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Constant Circulation again

Pwall Member Posts: 19
I have been reading a lot here and on the web about constant circulation and there seem to be a few things people just skip over when talking about this type of setup and of course it's where my biggest questions arise. Assuming a mix of fin tube baseboards and panel radiators and a conventional oil fired boiler.
Sorry about the rambling questions and comments.

Is primary/secondary piping the best piping layout for this type of setup or just pumping straight through the boiler going to work as well and be simpler as long as it's a low head loss boiler?
Do you run a fairly wide differential, say 20-30 degrees? As a means to limit short cycling.
Is a manifold system with TRV's a better way to control flow or would a single loop with TRV's work as well? Keeping in mind the temp drop at the end of the loop when sizing.
The OAR controls the water temp, the TRV's control the heat output of the emitters, the pump speeds up and down assuming a variable speed pressure regulated pump. You jumper the TT and use the WWSD to enable or disable the pump through some sort of control interface.
Would you run the indirect water heater as priority or let it's pump cycle off and on as demanded by the aquastat with the boiler connected to override the OAR while the indirect is calling forcing the TRV's to regulate the hot flow into the radiators.
I'm assuming piping insulation is a must to limit heat loss while water is just flowing around bypassing various things not needing that heat right now.
There is always the comment about this is how they have done it for years in Europe but finding piping info and control ideas seem to be hard to find, unless I'm not asking the right questions of Google, and suggestions?


    EBEBRATT-Ed Member Posts: 12,010
    If I had my way everything would be primary/secondary. With a CI boiler I would try and keep the TD around 20 deg. I would pipe the indirect as a separate zone and put no heat in the heating loop for the TRVS to regulate unless there is a call for heat. Flowchecks should prevent this or zone valves. Weather the indirect needs to be priority depends on dhw load, boiler size etc can it keep up without priority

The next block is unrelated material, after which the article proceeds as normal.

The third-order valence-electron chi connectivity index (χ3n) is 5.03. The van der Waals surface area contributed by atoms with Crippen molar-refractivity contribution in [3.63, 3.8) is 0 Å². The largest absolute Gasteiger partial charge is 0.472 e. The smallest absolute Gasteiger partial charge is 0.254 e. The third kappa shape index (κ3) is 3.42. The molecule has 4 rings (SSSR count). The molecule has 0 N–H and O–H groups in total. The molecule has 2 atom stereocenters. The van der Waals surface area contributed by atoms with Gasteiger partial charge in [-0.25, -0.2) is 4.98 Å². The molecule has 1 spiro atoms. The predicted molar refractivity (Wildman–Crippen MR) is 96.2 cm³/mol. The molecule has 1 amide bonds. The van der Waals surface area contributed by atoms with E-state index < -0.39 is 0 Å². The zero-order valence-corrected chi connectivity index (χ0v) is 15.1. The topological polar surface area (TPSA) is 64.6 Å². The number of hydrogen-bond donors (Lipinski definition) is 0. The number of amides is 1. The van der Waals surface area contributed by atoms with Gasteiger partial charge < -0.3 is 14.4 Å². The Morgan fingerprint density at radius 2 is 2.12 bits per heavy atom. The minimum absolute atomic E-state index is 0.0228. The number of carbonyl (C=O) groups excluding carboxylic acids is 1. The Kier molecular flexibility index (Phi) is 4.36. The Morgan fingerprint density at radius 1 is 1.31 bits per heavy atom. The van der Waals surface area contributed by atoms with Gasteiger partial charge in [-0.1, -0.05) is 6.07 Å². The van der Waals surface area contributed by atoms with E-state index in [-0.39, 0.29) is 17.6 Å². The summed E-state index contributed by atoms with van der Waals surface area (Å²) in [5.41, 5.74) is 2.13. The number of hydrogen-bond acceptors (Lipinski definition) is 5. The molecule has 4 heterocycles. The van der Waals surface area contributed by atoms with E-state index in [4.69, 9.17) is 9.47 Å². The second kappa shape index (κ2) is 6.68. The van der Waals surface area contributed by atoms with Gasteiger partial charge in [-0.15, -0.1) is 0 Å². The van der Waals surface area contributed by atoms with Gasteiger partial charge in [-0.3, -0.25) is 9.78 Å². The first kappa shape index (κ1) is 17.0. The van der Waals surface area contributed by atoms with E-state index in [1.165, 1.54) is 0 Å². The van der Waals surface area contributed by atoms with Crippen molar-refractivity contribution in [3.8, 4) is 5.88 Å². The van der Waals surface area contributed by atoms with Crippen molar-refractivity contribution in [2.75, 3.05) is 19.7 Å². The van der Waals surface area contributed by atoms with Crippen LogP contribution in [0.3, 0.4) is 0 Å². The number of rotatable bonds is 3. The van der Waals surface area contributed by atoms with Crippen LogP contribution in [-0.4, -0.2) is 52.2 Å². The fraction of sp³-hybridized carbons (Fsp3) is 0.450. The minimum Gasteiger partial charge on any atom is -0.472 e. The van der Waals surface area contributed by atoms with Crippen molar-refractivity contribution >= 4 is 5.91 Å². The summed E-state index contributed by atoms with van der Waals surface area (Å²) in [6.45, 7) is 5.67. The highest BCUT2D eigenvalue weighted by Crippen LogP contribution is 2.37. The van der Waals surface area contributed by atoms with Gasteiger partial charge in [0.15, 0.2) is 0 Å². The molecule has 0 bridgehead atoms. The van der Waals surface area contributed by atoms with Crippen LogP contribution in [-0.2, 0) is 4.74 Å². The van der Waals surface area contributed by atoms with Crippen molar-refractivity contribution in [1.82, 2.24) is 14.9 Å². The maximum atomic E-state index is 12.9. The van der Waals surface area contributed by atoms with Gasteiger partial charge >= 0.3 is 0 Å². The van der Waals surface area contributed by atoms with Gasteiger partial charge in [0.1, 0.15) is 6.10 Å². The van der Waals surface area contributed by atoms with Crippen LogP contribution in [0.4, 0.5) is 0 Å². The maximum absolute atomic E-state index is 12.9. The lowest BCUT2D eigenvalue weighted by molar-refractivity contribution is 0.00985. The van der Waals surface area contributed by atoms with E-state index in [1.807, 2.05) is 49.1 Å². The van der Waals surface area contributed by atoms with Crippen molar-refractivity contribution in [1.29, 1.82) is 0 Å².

• hot_rod
    hot_rod Member Posts: 16,315
    I think the primary goal of P/S piping was to provide a hydraulic disconnect for various circulators in the system. And to allow heat takeoff from a line anywhere you applied closely spaced tees.

    i think Gils original intent was for large buildings where a single pipe loop could run around the space allowing connections at each heat emitter. Or heat input at tees.

    It came into wide acceptance in residential hydronics when Munchkins arrived, :) as they really needed a dedicated circulator, in some sizes a high head circ.

    If you have a wide open, low pressure drop boiler like a cast iron steel. electric, tank type, or some of the fire tubes, really no need to use P/S.

    Keep in mind with P/S or a hydro sep, you have temperature blending going on based on flow rates. The boiler could run up to 180 for instance, but the distribution may not ever see that temperature depending on A and B flow rates.

    Or you could blend the opposite and return warmer water to the boiler, lowering efficiencies.

    This handy Excel that a wallie created calculates that blend condition, if you know some flow rates and input temperature.
    It applies to P/S closely spaced tees as well as separators, called the mixed temperature formula.

    In some cases IF the A and B side flow rates are exactly the same, boiler SWT and system supply temperature would be identical, no mixing going on in the sep.
    Bob "hot rod" Rohr
    trainer for Caleffi NA
    Living the hydronic dream
  • Pwall
    Pwall Member Posts: 19
    My biggest concern I would guess is circulating low volumes of water through a relatively low volume but low flow resistant boiler.
    If the water cools down rapidly then the boiler is going to be firing frequently in short bursts trying to maintain a target temp. The emitters won't care but I can see fuel consumption would be high.
    It seems that heating a buffer tank would be better but those can get pricey.
    Wouldn't it defeat the purpose of TRVs and constant circ to not provide any heat to regulate?
  • hot_rod
    hot_rod Member Posts: 16,315
    yeah, ideally your modulation would screw down to those low load conditions. You would want to look at the smallest load, determine how often, if ever, that one load would be calling, see how it matches.

    Ramp delay also helps, by keeping the boiler at low fire for determined periods.

    Also the reset control on the boiler would also lower SWT on milder days and help eliminate cycling.

    It always comes down to what type of cycling you are comfortable with, a buffer could be designed to any criteria as far as that goes. Fire once a day with a multi hundred gallon buffer.

    The load(s) are rarely static, they can change minute by minute.

    TRVs, and an accurately sized heat source, reset combined can get you real close to constant circulation.

    A tank type heater, like HTP products, modulation, Alpha circulator and TRVs on panel rads and some radiant would be a nice system. or a mod con with separate buffer and build your own high volume condensor.

    Many ways to skin that cat.
    Bob "hot rod" Rohr
    trainer for Caleffi NA
    Living the hydronic dream